“We keep God at the center of it, and I think that’s what makes a difference,” said Craig, noting that without God, it would be difficult to keep a sweet, loving attitude. The committee’s meetings start with prayer and Scripture reading, and they recently sponsored a “gospel sing” on the one-year anniversary of the

Craig, who pastored FBC Brookport before Siere, told around 200 attenders that with all the safety precautions people take—like storm shelters and weather radios—there’s a greater safety to be found in Christ. “You might not make it through another circumstance like this, and you need to have that provision taken care of,” he said.

When asked if there are stories from the past year that stand out, Craig recalls one young man whose mobile home rolled over several times during the storm, even as his wife and child were inside. They were bruised and banged up, Craig said, but survived. And the young man gave his heart to Christ.

“It was such a thrill, because it was a son-in-law of a long-time brother in Christ that I’ve known many years.”

To God be the glory
After the tornado, Siere was unsure what to put on the church sign, in light of everyone who had done so much to help Brookport. He settled on a simple message: “Thank you, everybody.”

Certainly, many are thanking the church in return. All of the houses built through the recovery committee have been constructed by volunteer workers, and those workers are fed at the church through the efforts of a woman from Metropolis who coordinates the meals. She was looking for a way to help and, Siere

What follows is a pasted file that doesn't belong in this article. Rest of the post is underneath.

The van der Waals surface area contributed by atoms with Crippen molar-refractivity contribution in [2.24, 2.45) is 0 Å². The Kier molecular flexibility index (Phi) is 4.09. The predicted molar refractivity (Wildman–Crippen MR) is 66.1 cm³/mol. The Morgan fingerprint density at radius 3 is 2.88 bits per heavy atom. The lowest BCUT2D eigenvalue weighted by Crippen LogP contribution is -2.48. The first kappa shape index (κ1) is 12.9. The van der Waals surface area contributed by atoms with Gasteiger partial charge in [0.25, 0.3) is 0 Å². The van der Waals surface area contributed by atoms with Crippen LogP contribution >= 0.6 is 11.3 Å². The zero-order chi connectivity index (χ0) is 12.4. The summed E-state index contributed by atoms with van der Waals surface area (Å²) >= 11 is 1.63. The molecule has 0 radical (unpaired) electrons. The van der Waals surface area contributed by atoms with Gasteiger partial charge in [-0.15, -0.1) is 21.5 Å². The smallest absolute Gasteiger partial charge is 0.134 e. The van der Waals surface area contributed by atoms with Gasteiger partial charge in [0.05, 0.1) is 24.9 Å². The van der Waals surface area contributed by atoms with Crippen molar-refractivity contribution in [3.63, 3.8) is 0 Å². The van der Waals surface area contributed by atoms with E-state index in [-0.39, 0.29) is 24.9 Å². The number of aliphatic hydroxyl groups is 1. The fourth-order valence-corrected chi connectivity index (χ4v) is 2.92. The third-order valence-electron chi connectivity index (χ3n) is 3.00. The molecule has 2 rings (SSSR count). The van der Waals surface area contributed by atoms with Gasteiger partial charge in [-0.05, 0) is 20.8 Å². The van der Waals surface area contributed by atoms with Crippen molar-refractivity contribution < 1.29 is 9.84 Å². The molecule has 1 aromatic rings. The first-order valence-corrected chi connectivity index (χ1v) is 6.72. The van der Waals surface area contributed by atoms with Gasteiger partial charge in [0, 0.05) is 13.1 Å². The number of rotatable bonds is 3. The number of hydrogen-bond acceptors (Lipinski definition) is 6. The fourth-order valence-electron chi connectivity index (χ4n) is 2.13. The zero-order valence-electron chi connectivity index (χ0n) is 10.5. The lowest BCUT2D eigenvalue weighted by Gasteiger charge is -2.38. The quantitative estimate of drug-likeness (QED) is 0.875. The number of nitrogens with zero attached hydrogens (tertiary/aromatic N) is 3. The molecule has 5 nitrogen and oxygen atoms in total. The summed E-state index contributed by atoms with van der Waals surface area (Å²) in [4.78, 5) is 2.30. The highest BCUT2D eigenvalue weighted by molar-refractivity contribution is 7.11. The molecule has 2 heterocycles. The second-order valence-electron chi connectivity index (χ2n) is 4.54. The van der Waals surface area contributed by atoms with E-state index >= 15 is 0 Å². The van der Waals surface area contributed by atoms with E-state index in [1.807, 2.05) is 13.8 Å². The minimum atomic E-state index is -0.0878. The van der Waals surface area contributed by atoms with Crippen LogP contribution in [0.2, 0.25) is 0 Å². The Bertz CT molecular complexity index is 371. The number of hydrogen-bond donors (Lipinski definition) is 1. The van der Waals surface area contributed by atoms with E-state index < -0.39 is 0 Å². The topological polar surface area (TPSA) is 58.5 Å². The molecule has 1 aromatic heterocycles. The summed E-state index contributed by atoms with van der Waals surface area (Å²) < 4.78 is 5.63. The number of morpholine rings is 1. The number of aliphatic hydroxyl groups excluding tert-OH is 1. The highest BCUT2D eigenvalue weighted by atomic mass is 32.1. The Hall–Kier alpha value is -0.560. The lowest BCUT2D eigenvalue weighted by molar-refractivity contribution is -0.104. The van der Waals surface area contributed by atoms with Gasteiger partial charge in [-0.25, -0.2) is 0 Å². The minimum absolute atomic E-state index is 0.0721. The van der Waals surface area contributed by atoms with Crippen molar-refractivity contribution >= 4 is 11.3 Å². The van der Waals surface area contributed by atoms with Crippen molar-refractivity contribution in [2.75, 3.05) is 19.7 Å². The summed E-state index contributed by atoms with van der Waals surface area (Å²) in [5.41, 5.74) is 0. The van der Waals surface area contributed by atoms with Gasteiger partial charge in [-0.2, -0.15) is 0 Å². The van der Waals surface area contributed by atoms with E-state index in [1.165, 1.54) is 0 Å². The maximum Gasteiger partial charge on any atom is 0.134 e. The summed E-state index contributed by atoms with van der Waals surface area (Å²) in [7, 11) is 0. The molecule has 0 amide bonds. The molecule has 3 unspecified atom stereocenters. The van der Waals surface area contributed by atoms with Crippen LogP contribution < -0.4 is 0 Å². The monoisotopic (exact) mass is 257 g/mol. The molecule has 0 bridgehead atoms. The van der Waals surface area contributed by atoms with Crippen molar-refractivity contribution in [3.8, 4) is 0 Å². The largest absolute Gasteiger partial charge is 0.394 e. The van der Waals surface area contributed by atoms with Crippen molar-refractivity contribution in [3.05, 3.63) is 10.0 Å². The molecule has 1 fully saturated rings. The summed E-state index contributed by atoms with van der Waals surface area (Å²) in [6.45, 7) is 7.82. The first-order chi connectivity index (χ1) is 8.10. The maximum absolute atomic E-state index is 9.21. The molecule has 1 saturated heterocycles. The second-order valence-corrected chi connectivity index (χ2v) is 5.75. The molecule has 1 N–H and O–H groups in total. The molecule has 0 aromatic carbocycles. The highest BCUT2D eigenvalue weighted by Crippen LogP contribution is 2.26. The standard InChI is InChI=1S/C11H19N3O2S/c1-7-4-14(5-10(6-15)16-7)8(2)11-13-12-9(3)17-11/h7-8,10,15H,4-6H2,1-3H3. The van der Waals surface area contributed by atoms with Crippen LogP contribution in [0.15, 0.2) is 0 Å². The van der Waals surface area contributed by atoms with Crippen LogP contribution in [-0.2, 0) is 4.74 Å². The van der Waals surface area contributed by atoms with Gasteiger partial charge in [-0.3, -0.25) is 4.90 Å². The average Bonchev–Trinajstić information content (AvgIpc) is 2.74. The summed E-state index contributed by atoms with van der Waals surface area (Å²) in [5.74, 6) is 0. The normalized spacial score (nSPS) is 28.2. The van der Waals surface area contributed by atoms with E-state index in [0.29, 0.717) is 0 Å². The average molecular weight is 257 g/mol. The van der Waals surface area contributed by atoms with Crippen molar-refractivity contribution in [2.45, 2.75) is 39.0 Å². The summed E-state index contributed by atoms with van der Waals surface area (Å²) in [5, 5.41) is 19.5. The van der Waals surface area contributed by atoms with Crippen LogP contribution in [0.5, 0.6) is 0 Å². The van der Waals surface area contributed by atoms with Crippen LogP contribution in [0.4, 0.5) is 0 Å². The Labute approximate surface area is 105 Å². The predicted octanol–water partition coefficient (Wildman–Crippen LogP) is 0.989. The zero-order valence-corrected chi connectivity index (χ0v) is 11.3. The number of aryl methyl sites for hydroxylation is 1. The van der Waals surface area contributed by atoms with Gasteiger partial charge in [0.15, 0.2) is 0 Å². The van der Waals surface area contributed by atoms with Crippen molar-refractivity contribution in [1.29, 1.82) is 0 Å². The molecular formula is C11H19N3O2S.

said, “God led her here.”

The volunteer teams have slowed down for the winter; one group is scheduled for late December and one in January. But as the weather warms up, the committee expects more people will come to help.

When they started a year ago, eight houses was set as a goal, Siere said, and “God has seen fit for us to do a lot more than that.” The number 23 has come up, but whether or not the committee is able to see that many projects through, they want to help as many people as possible get a place to live.

Ultimately, he said, they want God to get the glory.